post #8 of 17
Thread Starter 
Beaver creek, nice!! The couple who examined my NZ quals work there, they said it was a great place to work.

I think Vail resorts look like the company to talk to as they seem to run a lot of resorts and employ H2Bs, just have to hope my NZ1 with 3 weeks experience will be enough!

GO THE BRITS to you to!
post #9 of 17
So you were examined by Tom and Michelle at Coronet peak then!!
post #10 of 17
Thread Starter 
Nope, Mark (Stage 1) and Yo-Yo (CSI), fairly sure they were talking about Beaver Creek.

I think Michelle helped with our training course though, doing a seminar on guest satisfaction.
post #11 of 17
Nice to hear Tom and Michelle are still doing the NZ/US jaunt.
post #12 of 17
Quote:
Originally Posted by lennyblake
Winter Park is UK instructor friendly, the NZSIA is treated as a PSIA between levels 1 and 2. The H2B is the one for seasonal workers. H2B's are generally lower on the priority for teaching than US full-time instructors.

That said, pretty much everybody worked every day that they were available.
what makes you say it's between level I and II? in addition i was surprised by your comment about priority based on a visa.
post #13 of 17
b/c that was what certain instructors with that cert that we both know told me that. (plus being told that by my supervisor).

About the priority, it's second-hand from one of the managers.
post #14 of 17
Thread Starter 
Quote:
Originally Posted by Rusty Guy
what makes you say it's between level I and II? in addition i was surprised by your comment about priority based on a visa.
Do you think that it compares differently? If so, how?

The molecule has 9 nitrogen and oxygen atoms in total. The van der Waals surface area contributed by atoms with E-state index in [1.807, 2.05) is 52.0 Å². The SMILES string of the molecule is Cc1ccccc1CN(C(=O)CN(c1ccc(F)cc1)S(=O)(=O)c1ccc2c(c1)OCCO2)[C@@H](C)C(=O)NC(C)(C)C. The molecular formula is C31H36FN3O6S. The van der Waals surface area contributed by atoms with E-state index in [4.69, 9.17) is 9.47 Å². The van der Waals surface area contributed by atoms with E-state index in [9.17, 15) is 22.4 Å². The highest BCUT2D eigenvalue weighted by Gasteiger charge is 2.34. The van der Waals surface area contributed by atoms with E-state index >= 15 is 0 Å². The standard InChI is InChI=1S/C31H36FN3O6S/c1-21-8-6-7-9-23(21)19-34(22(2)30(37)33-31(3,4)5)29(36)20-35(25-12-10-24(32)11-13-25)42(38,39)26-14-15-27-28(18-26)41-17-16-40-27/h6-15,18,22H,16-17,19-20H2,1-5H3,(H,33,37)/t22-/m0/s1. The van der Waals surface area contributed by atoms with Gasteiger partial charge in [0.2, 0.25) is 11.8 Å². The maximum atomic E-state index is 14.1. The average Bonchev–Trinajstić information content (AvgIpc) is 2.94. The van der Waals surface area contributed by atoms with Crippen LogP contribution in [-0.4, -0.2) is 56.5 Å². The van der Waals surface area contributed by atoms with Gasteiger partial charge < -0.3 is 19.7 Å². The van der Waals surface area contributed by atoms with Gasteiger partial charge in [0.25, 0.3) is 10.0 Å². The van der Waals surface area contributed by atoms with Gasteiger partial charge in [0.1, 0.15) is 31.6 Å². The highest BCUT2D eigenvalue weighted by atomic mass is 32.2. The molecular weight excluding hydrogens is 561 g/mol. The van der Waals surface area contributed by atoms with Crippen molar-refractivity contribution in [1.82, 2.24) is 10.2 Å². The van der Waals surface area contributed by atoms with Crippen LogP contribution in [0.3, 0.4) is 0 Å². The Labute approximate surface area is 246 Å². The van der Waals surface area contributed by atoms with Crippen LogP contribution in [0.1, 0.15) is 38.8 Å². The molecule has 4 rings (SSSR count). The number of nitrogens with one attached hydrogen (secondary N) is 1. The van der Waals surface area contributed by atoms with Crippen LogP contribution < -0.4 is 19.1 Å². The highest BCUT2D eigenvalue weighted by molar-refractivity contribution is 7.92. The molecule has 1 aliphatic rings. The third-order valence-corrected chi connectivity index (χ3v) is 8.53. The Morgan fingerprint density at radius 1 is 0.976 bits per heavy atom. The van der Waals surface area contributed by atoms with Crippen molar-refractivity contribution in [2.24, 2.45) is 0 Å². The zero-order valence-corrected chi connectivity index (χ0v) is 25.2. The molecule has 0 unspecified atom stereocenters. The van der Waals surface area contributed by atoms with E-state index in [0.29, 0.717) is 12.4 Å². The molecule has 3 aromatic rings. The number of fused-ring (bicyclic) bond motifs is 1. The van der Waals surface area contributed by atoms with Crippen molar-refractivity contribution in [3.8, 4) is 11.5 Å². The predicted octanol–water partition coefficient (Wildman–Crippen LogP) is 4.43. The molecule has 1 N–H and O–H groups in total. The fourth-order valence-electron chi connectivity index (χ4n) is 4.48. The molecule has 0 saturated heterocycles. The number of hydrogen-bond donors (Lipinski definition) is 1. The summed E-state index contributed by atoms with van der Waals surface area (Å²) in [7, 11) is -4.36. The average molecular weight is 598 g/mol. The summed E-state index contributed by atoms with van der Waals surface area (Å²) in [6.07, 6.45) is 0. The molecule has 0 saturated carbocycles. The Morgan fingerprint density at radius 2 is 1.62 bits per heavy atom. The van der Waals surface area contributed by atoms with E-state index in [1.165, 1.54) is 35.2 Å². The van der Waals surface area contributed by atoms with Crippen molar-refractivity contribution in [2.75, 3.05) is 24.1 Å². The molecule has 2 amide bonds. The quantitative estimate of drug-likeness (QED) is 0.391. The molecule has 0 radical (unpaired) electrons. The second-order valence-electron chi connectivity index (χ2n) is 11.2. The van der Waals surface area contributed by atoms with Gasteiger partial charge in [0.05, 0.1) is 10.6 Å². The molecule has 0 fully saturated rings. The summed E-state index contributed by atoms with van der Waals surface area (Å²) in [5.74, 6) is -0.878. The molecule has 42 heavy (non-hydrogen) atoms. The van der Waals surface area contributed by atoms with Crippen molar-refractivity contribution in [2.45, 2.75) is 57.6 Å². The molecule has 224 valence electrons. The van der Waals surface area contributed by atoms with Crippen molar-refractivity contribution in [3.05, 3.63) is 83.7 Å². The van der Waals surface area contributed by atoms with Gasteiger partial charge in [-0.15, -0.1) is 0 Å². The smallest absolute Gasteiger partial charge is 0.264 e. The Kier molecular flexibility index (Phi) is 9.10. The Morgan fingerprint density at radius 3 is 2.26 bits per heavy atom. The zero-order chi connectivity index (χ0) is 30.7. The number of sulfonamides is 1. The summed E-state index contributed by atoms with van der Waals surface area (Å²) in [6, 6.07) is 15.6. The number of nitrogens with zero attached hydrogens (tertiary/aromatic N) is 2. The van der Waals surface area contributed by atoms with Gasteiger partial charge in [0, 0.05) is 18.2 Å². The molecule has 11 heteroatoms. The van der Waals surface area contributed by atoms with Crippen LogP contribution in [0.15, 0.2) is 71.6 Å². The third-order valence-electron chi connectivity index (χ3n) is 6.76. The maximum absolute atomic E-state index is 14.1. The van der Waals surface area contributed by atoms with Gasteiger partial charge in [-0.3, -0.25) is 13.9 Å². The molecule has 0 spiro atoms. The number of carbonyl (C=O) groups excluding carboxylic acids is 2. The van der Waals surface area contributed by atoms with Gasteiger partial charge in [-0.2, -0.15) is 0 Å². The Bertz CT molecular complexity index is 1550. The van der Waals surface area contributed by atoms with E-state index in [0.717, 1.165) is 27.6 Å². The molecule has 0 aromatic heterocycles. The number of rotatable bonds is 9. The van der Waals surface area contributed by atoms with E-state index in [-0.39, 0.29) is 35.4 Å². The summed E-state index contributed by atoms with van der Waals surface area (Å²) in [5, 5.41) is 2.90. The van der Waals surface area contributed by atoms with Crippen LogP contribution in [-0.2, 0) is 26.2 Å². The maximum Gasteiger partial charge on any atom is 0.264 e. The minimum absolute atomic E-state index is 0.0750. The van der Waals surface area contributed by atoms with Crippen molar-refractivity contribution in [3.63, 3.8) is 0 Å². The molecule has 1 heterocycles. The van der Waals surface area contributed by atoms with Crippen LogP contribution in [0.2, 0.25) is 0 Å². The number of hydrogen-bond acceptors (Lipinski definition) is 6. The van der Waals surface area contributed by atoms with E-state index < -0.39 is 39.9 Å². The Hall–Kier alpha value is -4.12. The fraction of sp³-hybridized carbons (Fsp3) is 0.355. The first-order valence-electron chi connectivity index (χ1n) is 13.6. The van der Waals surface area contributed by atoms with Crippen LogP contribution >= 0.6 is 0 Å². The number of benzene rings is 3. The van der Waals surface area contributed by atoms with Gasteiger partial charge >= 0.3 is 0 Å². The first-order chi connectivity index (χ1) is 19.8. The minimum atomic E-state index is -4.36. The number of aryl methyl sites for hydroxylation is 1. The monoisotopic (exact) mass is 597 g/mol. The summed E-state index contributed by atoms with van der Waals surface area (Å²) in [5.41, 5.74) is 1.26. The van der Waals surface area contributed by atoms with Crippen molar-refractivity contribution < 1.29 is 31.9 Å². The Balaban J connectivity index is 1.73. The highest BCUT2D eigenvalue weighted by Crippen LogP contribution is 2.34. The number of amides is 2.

I hope he was wrong about the priority, but if it's true, I'll just have to live with it!
post #15 of 17
Quote:
Originally Posted by Jim.
Do you think that it compares differently? If so, how?

I hope he was wrong about the priority, but if it's true, I'll just have to live with it!
oh i really don't know.....maybe if you have a new zealand supervisor!

how in the world would anyone compare a stage I in one country or system to another I don't know.

the brutal truth. unless your a full cert welcome to the kids center. if and only if you are extremely lucky you may get to teach adults.

which adults?

first timers.

so pick your pleasure. i worked at the adult groups at winter park. level I certs from any system taught beginner classes. level II cert taught beginners who had graduated from our learn to ski program.

i guess it is easiest to think of it in these terms. if you have full cert (PSIA level III) certs on hand are you going to utilize those folks or a lower level cert?
post #16 of 17
Rusty - maybe because ISIA is available with different cert level numbers depending on the country...

eg APSI Level TWO is ISIA but as a PSIA you need level THREE

So in Australia you do not need to be full cert to have ISIA....
post #17 of 17
Thread Starter 
Quote:
Originally Posted by Rusty Guy
oh i really don't know.....maybe if you have a new zealand supervisor!

how in the world would anyone compare a stage I in one country or system to another I don't know.

the brutal truth. unless your a full cert welcome to the kids center. if and only if you are extremely lucky you may get to teach adults.

which adults?

first timers.

so pick your pleasure. i worked at the adult groups at winter park. level I certs from any system taught beginner classes. level II cert taught beginners who had graduated from our learn to ski program.

i guess it is easiest to think of it in these terms. if you have full cert (PSIA level III) certs on hand are you going to utilize those folks or a lower level cert?
Kids groups are great, as long as I'm in the mountains I'll be happy!

Got some info back from Heavenly, so today I'm gonna start applying: